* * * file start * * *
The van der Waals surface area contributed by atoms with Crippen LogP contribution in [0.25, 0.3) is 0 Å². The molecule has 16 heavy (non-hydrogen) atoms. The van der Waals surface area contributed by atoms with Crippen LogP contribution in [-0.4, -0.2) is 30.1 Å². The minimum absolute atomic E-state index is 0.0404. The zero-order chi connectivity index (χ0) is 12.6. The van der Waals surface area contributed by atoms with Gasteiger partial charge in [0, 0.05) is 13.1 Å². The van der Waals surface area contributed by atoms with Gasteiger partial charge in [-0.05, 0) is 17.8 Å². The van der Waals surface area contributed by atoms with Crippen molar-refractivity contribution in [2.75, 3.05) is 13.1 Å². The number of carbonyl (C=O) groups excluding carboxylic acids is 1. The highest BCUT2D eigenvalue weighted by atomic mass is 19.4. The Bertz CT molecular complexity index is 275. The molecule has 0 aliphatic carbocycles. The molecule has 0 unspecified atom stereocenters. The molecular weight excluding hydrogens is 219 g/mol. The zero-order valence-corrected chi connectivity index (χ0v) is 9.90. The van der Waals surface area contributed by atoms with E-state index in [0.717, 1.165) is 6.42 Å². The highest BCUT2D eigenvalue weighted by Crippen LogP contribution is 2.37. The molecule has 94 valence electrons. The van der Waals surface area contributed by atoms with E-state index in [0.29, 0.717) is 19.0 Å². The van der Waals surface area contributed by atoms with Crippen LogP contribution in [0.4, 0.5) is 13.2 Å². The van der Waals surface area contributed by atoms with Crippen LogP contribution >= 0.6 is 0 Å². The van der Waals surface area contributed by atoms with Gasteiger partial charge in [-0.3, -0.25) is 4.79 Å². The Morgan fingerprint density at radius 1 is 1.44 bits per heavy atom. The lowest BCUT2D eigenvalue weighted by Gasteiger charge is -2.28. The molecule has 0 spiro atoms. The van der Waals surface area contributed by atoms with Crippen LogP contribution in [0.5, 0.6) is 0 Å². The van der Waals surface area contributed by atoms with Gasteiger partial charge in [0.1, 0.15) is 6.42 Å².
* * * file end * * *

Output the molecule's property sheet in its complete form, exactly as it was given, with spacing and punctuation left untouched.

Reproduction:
The van der Waals surface area contributed by atoms with Crippen LogP contribution in [0.25, 0.3) is 0 Å². The molecule has 16 heavy (non-hydrogen) atoms. The van der Waals surface area contributed by atoms with Crippen LogP contribution in [-0.4, -0.2) is 30.1 Å². The minimum absolute atomic E-state index is 0.0404. The zero-order chi connectivity index (χ0) is 12.6. The van der Waals surface area contributed by atoms with Gasteiger partial charge in [0, 0.05) is 13.1 Å². The van der Waals surface area contributed by atoms with Gasteiger partial charge in [-0.05, 0) is 17.8 Å². The van der Waals surface area contributed by atoms with Crippen molar-refractivity contribution in [2.75, 3.05) is 13.1 Å². The number of carbonyl (C=O) groups excluding carboxylic acids is 1. The highest BCUT2D eigenvalue weighted by atomic mass is 19.4. The Bertz CT molecular complexity index is 275. The molecule has 0 aliphatic carbocycles. The molecule has 0 unspecified atom stereocenters. The molecular weight excluding hydrogens is 219 g/mol. The zero-order valence-corrected chi connectivity index (χ0v) is 9.90. The van der Waals surface area contributed by atoms with E-state index in [0.717, 1.165) is 6.42 Å². The highest BCUT2D eigenvalue weighted by Crippen LogP contribution is 2.37. The molecule has 94 valence electrons. The van der Waals surface area contributed by atoms with E-state index in [0.29, 0.717) is 19.0 Å². The van der Waals surface area contributed by atoms with Crippen LogP contribution in [0.4, 0.5) is 13.2 Å². The van der Waals surface area contributed by atoms with Crippen LogP contribution >= 0.6 is 0 Å². The van der Waals surface area contributed by atoms with Gasteiger partial charge in [-0.3, -0.25) is 4.79 Å². The Morgan fingerprint density at radius 1 is 1.44 bits per heavy atom. The lowest BCUT2D eigenvalue weighted by Gasteiger charge is -2.28. The molecule has 0 spiro atoms. The van der Waals surface area contributed by atoms with Crippen LogP contribution in [0.5, 0.6) is 0 Å². The van der Waals surface area contributed by atoms with Gasteiger partial charge in [0.1, 0.15) is 6.42 Å².